The mercenaries' gift to the Syrian people: the pulverized city of Homs. Most parts of Syria have been left in ruins, thanks to financial and material support by the US, Israel, Saudi Arabia, Turkey and Qatar, among others, to the foreign mercenaries in Syria.
Friday May 09, 2014, 12:27 DST
The last of the foreign mercenaries holed up in Syria’s third largest city, Homs, made their retreat on May 8 under a UN brokered deal. They were given safe passage out of the centre of the city where they were surrounded by Syrian government forces for nearly two years.
While these mercenaries were retreating, they still continued to carry out bombings in the city. The mercenaries blew up a luxury hotel that had been used as an army-post in the heart of the city. At least 14 soldiers and pro-government militia were reported killed, according to Agency France Presse (AFP).
The provincial governor Talal Barazi said around 1,000 mercenaries had retreated but the last batch of 300 rebels were prevented from leaving because other rebels refused to allow food supplies to two besieged towns in Aleppo province. This was part of the deal to allow the rebels to leave.
Rebels were preventing supplies into Zahraa and Nabol, two predominantly Shi‘i inhabited towns. The deal was to allow 12 trucks; instead, the rebels limited supplies to two trucks only.
According to latest information, negotiations are ongoing and if the rebels fulfill their part of the agreement, the remainder of the mercenaries would be allowed to leave. The deal is being brokered by the UN and Iran’s ambassador to Syria.
There have been earlier deals in other parts of the country but this is the first time rebel fighters have retreated from an area in return for agreeing to release civilians held hostage by them and 30 soldiers they have held.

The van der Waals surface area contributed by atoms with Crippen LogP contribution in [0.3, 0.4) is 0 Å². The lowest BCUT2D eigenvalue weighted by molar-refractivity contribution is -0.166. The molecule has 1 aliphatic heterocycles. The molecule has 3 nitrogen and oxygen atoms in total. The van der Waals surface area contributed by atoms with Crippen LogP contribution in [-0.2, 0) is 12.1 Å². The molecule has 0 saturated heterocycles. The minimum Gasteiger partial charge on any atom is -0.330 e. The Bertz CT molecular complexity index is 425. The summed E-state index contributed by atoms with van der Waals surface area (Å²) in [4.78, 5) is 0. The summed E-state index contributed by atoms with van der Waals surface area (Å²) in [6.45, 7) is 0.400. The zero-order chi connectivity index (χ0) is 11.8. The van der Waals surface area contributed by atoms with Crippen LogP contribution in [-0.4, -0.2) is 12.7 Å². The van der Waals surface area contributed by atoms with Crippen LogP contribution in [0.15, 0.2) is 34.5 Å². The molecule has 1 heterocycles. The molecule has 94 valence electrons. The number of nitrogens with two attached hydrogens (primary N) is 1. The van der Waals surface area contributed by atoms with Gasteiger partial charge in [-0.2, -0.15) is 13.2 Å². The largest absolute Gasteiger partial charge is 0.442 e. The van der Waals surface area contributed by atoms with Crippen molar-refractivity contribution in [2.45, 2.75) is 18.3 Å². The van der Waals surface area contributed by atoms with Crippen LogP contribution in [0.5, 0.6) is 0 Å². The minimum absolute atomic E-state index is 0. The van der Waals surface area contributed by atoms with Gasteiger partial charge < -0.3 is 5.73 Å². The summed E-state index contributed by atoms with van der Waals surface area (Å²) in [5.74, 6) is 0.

Among the civilians are 40 Alawite women and children and an Iranian woman.
Meanwhile Syrians are gearing up for presidential elections scheduled for June 3. In addition to the incumbent President Bashar al-Asad, two other candidates are running against him: Hassan bin Abdullah al-Nouri, a 54-year-old lawmaker from Damascus, and 43-year-old Maher Abdul-Hafiz Hajjar, a lawmaker from the northern city of Aleppo.
According to independent international observers, Asad enjoys wide support in the country primarily because of the atrocious behavior of foreign backed terrorists. Most people want stability and have realized that the uprising is foreign inspired and financed. They have seen their country destroyed by the terrorists.
There is, however, a question mark over whether elections will be possible in all parts of the country since there are still large swathes of territory especially in the north bordering Turkey that is still under rebel control.
Besides, the Americans too are gearing up their disruptive activities. Yesterday, Ahmed al-Jabra, head of the Syrian National Coalition (SNC), the foreign-created front organization, met US Secretary of State in Washington DC. He is also expected to meet President Obama and make another pitch for more lethal weapons.
The mercenaries that have flooded into Syria are financed by the US, Israel, Saudi Arabia, Turkey and Qatar. Reports from Pakistan say that some 600 mercenaries have gone to Syria from the country. This was a secret deal struck during the February visit of Saudi Crown Prince Salman bin Abdulaziz to Pakistan.